The 42st Marine Corps Marathon will bring tens of thousands of runners and spectators to D.C., Arlington and the National Harbor. The extra miles around the Pentagon parking lots and Crystal City are gone and runners will get two more miles on scenic Rock Creek Parkway. Whether they’re gunning for the win, hoping for a personal record or just trying to cross the finish line, they’ll be making memories along the way.
The Metro will once again open at 6 a.m., allowing the course to go back to its 2013-2015 configuration.
Cut possible minutes off of your time by running as close to 26.2 miles as possible. Senior Editor Dickson Mercer takes you through how you can approach the race as strategically as possible.
We asked local runners and their friends for their best advice to making the most out of that morning. Use this guide while developing your plan for the day to best support your runner and make the most of your morning!
Somewhere along the course, you’ll hear music. Then you’ll see a character from the movie The Incredibles. And then you’ll understand the enthusiasm Paul Silberman brings to local road races.
“It gave me an identity beyond being a Marine,” he said. “You think being a Marine is an identity in and of itself, but you’re in a squadron with a bunch of other pilots who are just like you. That’s who you work with day in and day out, and running was sort of a way to be a little bit different. It was my persona.”
Mark Cucuzzella’s highest hopes for running don’t involve him breaking the tape at a marathon. Or posting amazing sales figures at his West Virginia running store, Two Rivers Treads. He wants every military service member to be able to run injury-free.
A look back: Marine Corps Marathon 2015
Trevor Lafontaine had never raced longer than a 10k when he took the line at the 40th Marine Corps Marathon. A little more than two hours and 24 minutes later, he had won.
Sunday’s 40th Marine Corps Marathon started out on the wrong foot when rain and unusually long, slow security lines frustrated thousands of runners, but fortunately, it’s not how you start a marathon, it’s how you finish.
Joe Divel took the enthusiasm that guided his training with him on marathon day.
Will Etti completed the Marine Corps Marathon in 5 hours and 14 minutes, a 37 minute PR over last year’s effort. In last year’s Marine Corps Marathon effort, Etti hobbled through cramping through the later stages of the race, an experience that has been at the forefront of his mind since he began training for this year’s redemption six months ago.
Amelia McKeithen didn’t go in for a rigid training plan that told her what days to run, when to cross-train, or what to eat. She knew back in March when she committed to running the Marine Corps Marathon as a fundraiser for The Children’s Inn at NIH that a structure like that would cramp her style.
Push-rim wheelchair racers and handcyclists are familiar on the courses of D.C.-area races, but that’s not the case elsewhere in the country.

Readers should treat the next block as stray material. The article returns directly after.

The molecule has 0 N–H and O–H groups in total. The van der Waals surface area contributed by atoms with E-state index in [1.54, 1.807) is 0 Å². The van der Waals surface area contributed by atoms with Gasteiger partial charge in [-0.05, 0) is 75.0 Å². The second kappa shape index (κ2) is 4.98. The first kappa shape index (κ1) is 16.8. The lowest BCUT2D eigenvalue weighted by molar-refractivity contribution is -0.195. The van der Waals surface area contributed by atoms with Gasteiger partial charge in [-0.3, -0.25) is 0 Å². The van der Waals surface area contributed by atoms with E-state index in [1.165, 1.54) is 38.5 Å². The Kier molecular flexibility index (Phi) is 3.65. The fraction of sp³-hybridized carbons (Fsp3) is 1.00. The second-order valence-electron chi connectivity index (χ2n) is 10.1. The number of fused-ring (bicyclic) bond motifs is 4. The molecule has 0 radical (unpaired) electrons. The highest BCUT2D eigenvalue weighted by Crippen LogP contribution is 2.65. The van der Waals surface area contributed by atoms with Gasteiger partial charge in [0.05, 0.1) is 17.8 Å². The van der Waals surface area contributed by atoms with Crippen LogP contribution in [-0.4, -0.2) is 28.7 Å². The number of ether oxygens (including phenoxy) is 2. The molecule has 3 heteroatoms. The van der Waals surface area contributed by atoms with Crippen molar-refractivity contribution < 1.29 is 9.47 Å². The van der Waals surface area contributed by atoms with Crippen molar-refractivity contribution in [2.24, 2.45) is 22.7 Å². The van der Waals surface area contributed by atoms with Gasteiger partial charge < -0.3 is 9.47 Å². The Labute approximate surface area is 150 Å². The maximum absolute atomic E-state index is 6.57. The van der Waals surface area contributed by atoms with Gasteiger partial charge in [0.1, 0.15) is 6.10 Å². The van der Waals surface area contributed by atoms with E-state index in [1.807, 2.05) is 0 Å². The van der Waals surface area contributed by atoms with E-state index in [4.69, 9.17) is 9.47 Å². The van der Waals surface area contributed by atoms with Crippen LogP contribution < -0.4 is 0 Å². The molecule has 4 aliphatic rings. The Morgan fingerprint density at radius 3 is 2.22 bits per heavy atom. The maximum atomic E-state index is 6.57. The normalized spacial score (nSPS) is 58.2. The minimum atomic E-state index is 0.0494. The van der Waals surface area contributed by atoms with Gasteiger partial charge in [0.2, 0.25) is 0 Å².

Amid the museums that line the National Mall, Spc. Samuel Kosgei and Capt. Meghan Curran carved out their place in history when they both took leads in the Marine Corps Marathon that they would hold to the finish. Along the way, they both led their respective U.S. Army teams to military marathon team championships.
While many loved the scenic course, crowd support, and near perfect weather, runners at Sunday’s Marine Corps Marathon universally raved about one thing: Marine volunteers who motivated them to cross the finish line.
To pin a label on George Banker, you’d have to get him to slow down first. He’s a runner, an organizer, a historian, a photographer, a speaker, a joker, a mentor, a problem solver, and whatever else anyone needs him to be.
With a strong lead in the Marine Corps Marathon, Army Capt. Kelly Calway had her opportunity–run harder now or spend seven months regretting it. With an impending deployment to Kuwait waiting for her a week later, the cool day in Washington was her chance to take care of qualifying for the U.S. Olympic Trials.
Wire-to-wire. It almost has no place in any talk about a marathon, maybe only in a tall tale. The race is too long, too grueling, too open to disruption. But Girma Bedada did it at the Marine Corps Marathon, running 2:21:31.
Much like Girma Bedada and Kelly Calway‘s efforts, Mike Kunzer‘s race at the Marine Corps Marathon was the culmination of years of preparation and training.
They hold their signs proudly while their eyes scan the road. It’s not easy: being in the right place at the right time. All the while they wonder: Do I have their pace right in my head? Did I miss them?
Runners run, elected officials legislate and besides the dozens of honorary congressional chairman for the Cherry Blossom Ten Mile, never the twain shall meet. Until October 2013. The first federal government shutdown in 17 years threw the running community into uncertainty as runners were ostensibly banned from National Parks Service property and race permits for that land disintegrated, putting the region’s marquee race in doubt.
St. Albans and GVS’s Vivian Kelly won their first DC cross country titles while St. Johns’ girls and St. Albans’ Pierre Attiogbe repeated.
Beach Drive remains closed to through traffic year-round, locals win conference, USATF titles.
Capt. Kyle King won the Marine Corps Marathon, a year after he planned to make his debut at the race, and Chelsea Baker of the British Royal Navy made tremendous strides winning the women’s race.
Bib swapping may seem like it wouldn’t matter, but it has far-reaching consequences for runners and races.
Born in 1984 as the George Washington Parkway Classic, it is among the most scenic and spacious distance races on the East Coast. From the serene beauty of our spacious course meandering through the finest spring bloom in the DC